# Carbon Dioxide as an ideal gas

• Korupt
In summary, the problem asks for the number of grams of carbon dioxide collected at a given pressure and temperature, using the ideal gas equation PV=nRT. The additional information provided in earlier parts of the problem, specifically the volume of the unknown hydrocarbon and oxygen used in combustion, can be used to solve for the amount of carbon dioxide produced.
Korupt

## Homework Statement

If carbon dioxide is collected at 104.3 kPa and 29.6 oC, how many grams are collected? Use the gas constant of 0.08206 L. atm/mol . K.

1. Liters at STP.
2. Grams at new temperature and pressure.

PV=nRT

## The Attempt at a Solution

I really don't understand what the problem wants me to do, there's not enough info to use PV=nRT equation and I don't know any other ideal gas ones except for the Combined Gas Law Equation which is also not applicable. Perhaps it has something to do with the earlier part of the problem which is all here: http://www.duluthhigh.org/tpindexy.php?page=myhome&id=104 but it doesn't seem to. I solved 1-5 but with 6 and 7 I really have no clue and this is a summer assignment so we really haven't learned anything yet. Any help is appreciated. Thanks.

Last edited by a moderator:
It sounds to me that it does depend on the previous questions. You found the molecular formula of the unknown hydrocarbon in question 2, and then are told that "53.21 L of the substance burns in 84.31 L of oxygen". You can write a chemical equation for the combustion and use the volumes of the limiting reagent to find how much carbon dioxide is produced.

Thanks, I was able to figure it out that way.

## 1. What is the ideal gas law and how does it apply to carbon dioxide?

The ideal gas law is a fundamental equation that describes the relationship between pressure, volume, temperature, and amount of gas in a system. For carbon dioxide, this law states that the pressure and volume of the gas are directly proportional, while the amount and temperature are directly proportional. This relationship applies to carbon dioxide as long as it is at a low pressure and high temperature, similar to other ideal gases.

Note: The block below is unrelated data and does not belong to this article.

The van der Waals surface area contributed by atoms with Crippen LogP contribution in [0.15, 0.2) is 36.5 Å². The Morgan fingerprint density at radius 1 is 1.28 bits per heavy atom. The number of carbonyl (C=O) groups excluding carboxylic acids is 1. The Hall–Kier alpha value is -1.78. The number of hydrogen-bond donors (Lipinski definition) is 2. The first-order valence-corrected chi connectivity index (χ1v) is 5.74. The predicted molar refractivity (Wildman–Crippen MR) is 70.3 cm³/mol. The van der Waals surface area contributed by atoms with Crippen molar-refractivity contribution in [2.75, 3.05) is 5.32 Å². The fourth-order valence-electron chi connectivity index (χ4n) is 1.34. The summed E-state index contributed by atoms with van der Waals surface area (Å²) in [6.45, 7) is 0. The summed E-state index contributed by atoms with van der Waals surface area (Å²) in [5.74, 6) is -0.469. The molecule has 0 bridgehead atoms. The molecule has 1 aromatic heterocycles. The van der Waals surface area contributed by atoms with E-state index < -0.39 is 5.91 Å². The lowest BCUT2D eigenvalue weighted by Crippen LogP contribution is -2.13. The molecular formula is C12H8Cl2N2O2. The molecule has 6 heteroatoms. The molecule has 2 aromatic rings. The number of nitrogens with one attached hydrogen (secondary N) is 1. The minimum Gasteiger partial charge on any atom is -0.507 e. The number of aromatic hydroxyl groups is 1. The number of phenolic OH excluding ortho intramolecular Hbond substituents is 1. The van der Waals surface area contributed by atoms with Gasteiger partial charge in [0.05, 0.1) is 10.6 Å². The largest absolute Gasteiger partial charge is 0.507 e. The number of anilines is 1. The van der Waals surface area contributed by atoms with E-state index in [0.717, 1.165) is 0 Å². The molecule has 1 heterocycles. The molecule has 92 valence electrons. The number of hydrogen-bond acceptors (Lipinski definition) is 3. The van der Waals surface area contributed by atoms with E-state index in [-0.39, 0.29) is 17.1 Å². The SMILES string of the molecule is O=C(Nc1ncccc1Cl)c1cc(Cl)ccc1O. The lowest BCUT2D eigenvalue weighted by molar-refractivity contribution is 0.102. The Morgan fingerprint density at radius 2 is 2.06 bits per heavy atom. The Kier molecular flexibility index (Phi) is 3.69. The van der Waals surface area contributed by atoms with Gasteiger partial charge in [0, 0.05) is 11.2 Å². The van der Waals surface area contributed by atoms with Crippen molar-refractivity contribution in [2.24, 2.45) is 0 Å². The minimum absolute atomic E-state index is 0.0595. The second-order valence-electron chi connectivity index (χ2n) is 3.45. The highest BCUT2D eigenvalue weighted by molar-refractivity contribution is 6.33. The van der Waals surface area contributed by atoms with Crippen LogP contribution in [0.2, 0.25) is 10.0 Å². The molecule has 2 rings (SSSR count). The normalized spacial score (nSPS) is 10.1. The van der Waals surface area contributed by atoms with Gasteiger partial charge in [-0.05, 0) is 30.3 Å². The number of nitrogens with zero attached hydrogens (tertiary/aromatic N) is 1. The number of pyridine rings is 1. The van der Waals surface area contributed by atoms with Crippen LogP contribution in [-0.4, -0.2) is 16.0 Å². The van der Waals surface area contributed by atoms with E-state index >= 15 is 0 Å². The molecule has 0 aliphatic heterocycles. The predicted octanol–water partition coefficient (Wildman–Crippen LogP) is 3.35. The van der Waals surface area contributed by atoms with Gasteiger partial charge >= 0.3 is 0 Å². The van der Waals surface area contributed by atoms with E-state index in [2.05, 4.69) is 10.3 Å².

## 2. How does carbon dioxide behave as an ideal gas under different conditions?

Under normal conditions, carbon dioxide behaves very similarly to other ideal gases, as described by the ideal gas law. This means that it will expand or contract in volume depending on the pressure and temperature, and its particles will move freely and independently of each other. However, at high pressures and low temperatures, carbon dioxide may deviate from ideal gas behavior due to intermolecular interactions.

## 3. Why is carbon dioxide considered an ideal gas?

Carbon dioxide is considered an ideal gas because it follows the ideal gas law at low pressures and high temperatures. This means that its behavior can be accurately predicted using this law, making it easier to understand and model in various scientific and engineering applications. Additionally, carbon dioxide is a simple and small molecule, making it less likely to deviate from ideal gas behavior due to intermolecular interactions.

## 4. Can carbon dioxide ever deviate from ideal gas behavior?

Yes, carbon dioxide can deviate from ideal gas behavior under certain conditions. At high pressures and low temperatures, the intermolecular forces between carbon dioxide molecules become stronger, causing the gas to deviate from the predictions of the ideal gas law. Additionally, at high densities, carbon dioxide can exhibit non-ideal behavior due to molecular interactions and the possibility of phase transitions.

## 5. How is the ideal gas law used to measure and analyze carbon dioxide in real-world applications?

The ideal gas law is commonly used to measure and analyze carbon dioxide in a variety of real-world applications. For example, it is used in gas chromatography to separate and analyze different gas components, including carbon dioxide. It is also used in the production and storage of carbon dioxide gas, as well as in the design and operation of carbon dioxide-based systems and processes such as carbon capture and storage.

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